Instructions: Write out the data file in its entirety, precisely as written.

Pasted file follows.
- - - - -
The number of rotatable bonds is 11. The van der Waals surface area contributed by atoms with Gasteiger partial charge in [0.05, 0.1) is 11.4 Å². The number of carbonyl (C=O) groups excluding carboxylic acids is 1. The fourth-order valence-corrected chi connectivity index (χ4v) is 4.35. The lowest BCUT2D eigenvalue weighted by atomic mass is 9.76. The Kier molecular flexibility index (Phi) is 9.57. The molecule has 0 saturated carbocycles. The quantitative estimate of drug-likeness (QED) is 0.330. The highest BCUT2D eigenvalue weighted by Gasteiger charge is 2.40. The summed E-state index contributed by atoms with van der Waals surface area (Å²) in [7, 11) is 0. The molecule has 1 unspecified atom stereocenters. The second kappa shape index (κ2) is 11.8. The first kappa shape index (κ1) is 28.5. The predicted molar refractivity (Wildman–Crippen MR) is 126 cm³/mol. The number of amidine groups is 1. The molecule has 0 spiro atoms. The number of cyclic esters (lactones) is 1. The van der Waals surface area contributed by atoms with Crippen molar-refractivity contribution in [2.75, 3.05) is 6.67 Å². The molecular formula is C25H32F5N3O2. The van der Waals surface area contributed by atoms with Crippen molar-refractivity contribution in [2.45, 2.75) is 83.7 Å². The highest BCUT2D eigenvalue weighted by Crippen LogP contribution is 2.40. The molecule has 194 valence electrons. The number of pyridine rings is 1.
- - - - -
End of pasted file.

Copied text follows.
The number of rotatable bonds is 11. The van der Waals surface area contributed by atoms with Gasteiger partial charge in [0.05, 0.1) is 11.4 Å². The number of carbonyl (C=O) groups excluding carboxylic acids is 1. The fourth-order valence-corrected chi connectivity index (χ4v) is 4.35. The lowest BCUT2D eigenvalue weighted by atomic mass is 9.76. The Kier molecular flexibility index (Phi) is 9.57. The molecule has 0 saturated carbocycles. The quantitative estimate of drug-likeness (QED) is 0.330. The highest BCUT2D eigenvalue weighted by Gasteiger charge is 2.40. The summed E-state index contributed by atoms with van der Waals surface area (Å²) in [7, 11) is 0. The molecule has 1 unspecified atom stereocenters. The second kappa shape index (κ2) is 11.8. The first kappa shape index (κ1) is 28.5. The predicted molar refractivity (Wildman–Crippen MR) is 126 cm³/mol. The number of amidine groups is 1. The molecule has 0 spiro atoms. The number of cyclic esters (lactones) is 1. The van der Waals surface area contributed by atoms with Crippen molar-refractivity contribution in [2.75, 3.05) is 6.67 Å². The molecular formula is C25H32F5N3O2. The van der Waals surface area contributed by atoms with Crippen molar-refractivity contribution in [2.45, 2.75) is 83.7 Å². The highest BCUT2D eigenvalue weighted by Crippen LogP contribution is 2.40. The molecule has 194 valence electrons. The number of pyridine rings is 1.